• the lower eyelid sagging away from the eye (ectropion) – this makes it difficult for tears to reach the drainage ducts
  • eyelids that roll inwards (entropion)
  • inflammation of the edges of the eyelids (blepharitis)
  • blocked or narrowed tear ducts
  • eye irritation (for example, from chemical fumes or grit)
  • an eye infection, such as conjunctivitis
  • an allergy

Dry Eyes

Dry eye syndrome, or dry eye disease, is a common condition that occurs when the eyes don't make enough tears, or the tears evaporate too quickly. This leads to the eyes drying out and becoming red, swollen and irritated.

​Dry eye syndrome is also known as keratoconjunctivitis sicca, or simply "dry eyes".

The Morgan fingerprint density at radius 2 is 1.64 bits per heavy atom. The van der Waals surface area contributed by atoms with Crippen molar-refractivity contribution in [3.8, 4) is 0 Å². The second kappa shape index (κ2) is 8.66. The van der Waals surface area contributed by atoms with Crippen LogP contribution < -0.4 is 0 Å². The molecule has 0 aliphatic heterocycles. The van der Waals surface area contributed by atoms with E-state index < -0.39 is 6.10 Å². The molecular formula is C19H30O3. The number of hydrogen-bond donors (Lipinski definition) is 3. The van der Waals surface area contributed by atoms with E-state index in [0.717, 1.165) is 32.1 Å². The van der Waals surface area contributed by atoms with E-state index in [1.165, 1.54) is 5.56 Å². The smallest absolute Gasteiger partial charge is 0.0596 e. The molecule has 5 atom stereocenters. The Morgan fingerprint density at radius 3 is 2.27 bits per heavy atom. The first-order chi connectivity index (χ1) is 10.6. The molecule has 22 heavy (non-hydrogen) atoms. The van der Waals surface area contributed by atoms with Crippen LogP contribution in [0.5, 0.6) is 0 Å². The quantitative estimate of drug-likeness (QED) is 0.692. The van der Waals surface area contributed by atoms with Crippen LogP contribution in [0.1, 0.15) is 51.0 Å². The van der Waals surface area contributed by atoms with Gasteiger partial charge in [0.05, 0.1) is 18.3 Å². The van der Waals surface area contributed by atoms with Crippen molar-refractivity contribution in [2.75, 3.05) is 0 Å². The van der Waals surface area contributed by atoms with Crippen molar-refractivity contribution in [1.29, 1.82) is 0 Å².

The symptoms of dry eye syndrome are mild for most people, although more severe cases can be painful and lead to complications.

Symptoms usually affect both eyes and often include:​

  • feelings of dryness, grittiness or soreness that get worse throughout the day
  • burning and red eyes
  • eyelids that stick together when you wake up
  • temporarily blurred vision, which usually improves when you blink​

Some people may also have episodes of watering eyes, which can occur if the eye tries to relieve the irritation by producing more tears.


Blepharitis is a common condition where the edges of the eyelids (eyelid margins) become red and swollen (inflamed).

Blepharitis can develop at any age, and symptoms can include:

  • itchy, sore and red eyelids that stick together
  • crusty or greasy eyelashes
  • a burning, gritty sensation in your eyes
  • increased sensitivity to light (photophobia)
  • swollen eyelid margins
  • finding contact lenses uncomfortable to wear
  • abnormal eyelash growth or loss of eyelashes in severe cases